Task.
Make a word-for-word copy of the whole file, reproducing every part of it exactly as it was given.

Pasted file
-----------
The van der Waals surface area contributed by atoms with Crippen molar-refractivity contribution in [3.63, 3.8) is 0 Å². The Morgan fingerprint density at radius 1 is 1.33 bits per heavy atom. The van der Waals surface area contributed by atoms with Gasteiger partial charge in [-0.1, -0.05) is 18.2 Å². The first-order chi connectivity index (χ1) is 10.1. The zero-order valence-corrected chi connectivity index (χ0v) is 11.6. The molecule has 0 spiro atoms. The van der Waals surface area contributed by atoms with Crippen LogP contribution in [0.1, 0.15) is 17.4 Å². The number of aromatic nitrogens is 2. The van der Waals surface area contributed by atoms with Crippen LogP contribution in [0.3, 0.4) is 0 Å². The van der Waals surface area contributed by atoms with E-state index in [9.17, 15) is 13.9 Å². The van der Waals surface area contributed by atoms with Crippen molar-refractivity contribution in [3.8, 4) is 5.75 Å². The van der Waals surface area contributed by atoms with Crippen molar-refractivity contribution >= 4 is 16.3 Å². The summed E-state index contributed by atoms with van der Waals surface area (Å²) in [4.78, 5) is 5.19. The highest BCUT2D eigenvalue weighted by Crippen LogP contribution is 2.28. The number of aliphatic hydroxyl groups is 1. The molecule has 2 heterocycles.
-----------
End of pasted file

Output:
The van der Waals surface area contributed by atoms with Crippen molar-refractivity contribution in [3.63, 3.8) is 0 Å². The Morgan fingerprint density at radius 1 is 1.33 bits per heavy atom. The van der Waals surface area contributed by atoms with Gasteiger partial charge in [-0.1, -0.05) is 18.2 Å². The first-order chi connectivity index (χ1) is 10.1. The zero-order valence-corrected chi connectivity index (χ0v) is 11.6. The molecule has 0 spiro atoms. The van der Waals surface area contributed by atoms with Crippen LogP contribution in [0.1, 0.15) is 17.4 Å². The number of aromatic nitrogens is 2. The van der Waals surface area contributed by atoms with Crippen LogP contribution in [0.3, 0.4) is 0 Å². The van der Waals surface area contributed by atoms with E-state index in [9.17, 15) is 13.9 Å². The van der Waals surface area contributed by atoms with Crippen molar-refractivity contribution in [3.8, 4) is 5.75 Å². The van der Waals surface area contributed by atoms with Crippen molar-refractivity contribution >= 4 is 16.3 Å². The summed E-state index contributed by atoms with van der Waals surface area (Å²) in [4.78, 5) is 5.19. The highest BCUT2D eigenvalue weighted by Crippen LogP contribution is 2.28. The number of aliphatic hydroxyl groups is 1. The molecule has 2 heterocycles.